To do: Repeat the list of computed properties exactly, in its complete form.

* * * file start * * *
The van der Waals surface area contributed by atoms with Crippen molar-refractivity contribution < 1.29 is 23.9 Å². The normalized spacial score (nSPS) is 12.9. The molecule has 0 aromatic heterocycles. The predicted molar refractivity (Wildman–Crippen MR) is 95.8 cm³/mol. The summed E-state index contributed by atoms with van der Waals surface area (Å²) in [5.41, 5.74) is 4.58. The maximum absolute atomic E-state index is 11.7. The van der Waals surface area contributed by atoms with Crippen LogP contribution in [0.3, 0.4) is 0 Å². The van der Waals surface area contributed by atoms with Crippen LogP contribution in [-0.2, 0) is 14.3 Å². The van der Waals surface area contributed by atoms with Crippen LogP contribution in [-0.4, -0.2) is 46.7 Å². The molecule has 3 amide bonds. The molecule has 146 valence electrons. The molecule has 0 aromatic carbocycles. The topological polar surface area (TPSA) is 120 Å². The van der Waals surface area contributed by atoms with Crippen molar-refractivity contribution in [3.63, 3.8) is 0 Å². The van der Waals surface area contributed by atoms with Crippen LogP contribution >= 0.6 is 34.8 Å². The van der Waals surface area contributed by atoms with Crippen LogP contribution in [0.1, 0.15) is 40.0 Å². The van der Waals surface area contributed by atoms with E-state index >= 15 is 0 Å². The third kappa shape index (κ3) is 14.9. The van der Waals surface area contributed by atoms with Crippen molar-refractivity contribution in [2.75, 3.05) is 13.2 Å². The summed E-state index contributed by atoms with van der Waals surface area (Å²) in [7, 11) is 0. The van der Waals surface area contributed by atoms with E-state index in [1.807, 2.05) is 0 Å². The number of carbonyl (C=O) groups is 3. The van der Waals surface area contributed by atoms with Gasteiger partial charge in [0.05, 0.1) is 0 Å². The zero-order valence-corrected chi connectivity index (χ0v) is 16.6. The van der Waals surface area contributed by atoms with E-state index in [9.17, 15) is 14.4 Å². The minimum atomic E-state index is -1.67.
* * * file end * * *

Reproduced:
The van der Waals surface area contributed by atoms with Crippen molar-refractivity contribution < 1.29 is 23.9 Å². The normalized spacial score (nSPS) is 12.9. The molecule has 0 aromatic heterocycles. The predicted molar refractivity (Wildman–Crippen MR) is 95.8 cm³/mol. The summed E-state index contributed by atoms with van der Waals surface area (Å²) in [5.41, 5.74) is 4.58. The maximum absolute atomic E-state index is 11.7. The van der Waals surface area contributed by atoms with Crippen LogP contribution in [0.3, 0.4) is 0 Å². The van der Waals surface area contributed by atoms with Crippen LogP contribution in [-0.2, 0) is 14.3 Å². The van der Waals surface area contributed by atoms with Crippen LogP contribution in [-0.4, -0.2) is 46.7 Å². The molecule has 3 amide bonds. The molecule has 146 valence electrons. The molecule has 0 aromatic carbocycles. The topological polar surface area (TPSA) is 120 Å². The van der Waals surface area contributed by atoms with Crippen molar-refractivity contribution in [3.63, 3.8) is 0 Å². The van der Waals surface area contributed by atoms with Crippen LogP contribution >= 0.6 is 34.8 Å². The van der Waals surface area contributed by atoms with Crippen LogP contribution in [0.1, 0.15) is 40.0 Å². The van der Waals surface area contributed by atoms with E-state index >= 15 is 0 Å². The third kappa shape index (κ3) is 14.9. The van der Waals surface area contributed by atoms with Crippen molar-refractivity contribution in [2.75, 3.05) is 13.2 Å². The summed E-state index contributed by atoms with van der Waals surface area (Å²) in [7, 11) is 0. The van der Waals surface area contributed by atoms with E-state index in [1.807, 2.05) is 0 Å². The number of carbonyl (C=O) groups is 3. The van der Waals surface area contributed by atoms with Gasteiger partial charge in [0.05, 0.1) is 0 Å². The zero-order valence-corrected chi connectivity index (χ0v) is 16.6. The van der Waals surface area contributed by atoms with E-state index in [9.17, 15) is 14.4 Å². The minimum atomic E-state index is -1.67.